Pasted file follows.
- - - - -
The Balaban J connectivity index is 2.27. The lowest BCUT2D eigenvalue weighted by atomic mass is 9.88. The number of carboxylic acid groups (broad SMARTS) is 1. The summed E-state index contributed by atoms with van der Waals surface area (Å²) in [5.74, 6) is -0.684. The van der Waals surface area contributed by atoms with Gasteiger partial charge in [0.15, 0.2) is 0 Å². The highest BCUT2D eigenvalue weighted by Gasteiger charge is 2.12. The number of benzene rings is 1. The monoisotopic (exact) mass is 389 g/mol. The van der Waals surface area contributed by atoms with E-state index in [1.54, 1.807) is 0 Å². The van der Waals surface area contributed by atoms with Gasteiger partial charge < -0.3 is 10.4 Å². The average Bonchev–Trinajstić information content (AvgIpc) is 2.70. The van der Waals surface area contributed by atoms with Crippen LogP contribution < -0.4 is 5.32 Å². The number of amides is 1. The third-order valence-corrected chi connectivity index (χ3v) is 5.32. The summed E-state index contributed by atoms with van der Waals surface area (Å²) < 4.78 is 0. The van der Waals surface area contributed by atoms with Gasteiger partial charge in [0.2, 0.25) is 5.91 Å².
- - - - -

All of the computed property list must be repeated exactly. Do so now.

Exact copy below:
The Balaban J connectivity index is 2.27. The lowest BCUT2D eigenvalue weighted by atomic mass is 9.88. The number of carboxylic acid groups (broad SMARTS) is 1. The summed E-state index contributed by atoms with van der Waals surface area (Å²) in [5.74, 6) is -0.684. The van der Waals surface area contributed by atoms with Gasteiger partial charge in [0.15, 0.2) is 0 Å². The highest BCUT2D eigenvalue weighted by Gasteiger charge is 2.12. The number of benzene rings is 1. The monoisotopic (exact) mass is 389 g/mol. The van der Waals surface area contributed by atoms with E-state index in [1.54, 1.807) is 0 Å². The van der Waals surface area contributed by atoms with Gasteiger partial charge < -0.3 is 10.4 Å². The average Bonchev–Trinajstić information content (AvgIpc) is 2.70. The van der Waals surface area contributed by atoms with Crippen LogP contribution < -0.4 is 5.32 Å². The number of amides is 1. The third-order valence-corrected chi connectivity index (χ3v) is 5.32. The summed E-state index contributed by atoms with van der Waals surface area (Å²) < 4.78 is 0. The van der Waals surface area contributed by atoms with Gasteiger partial charge in [0.2, 0.25) is 5.91 Å².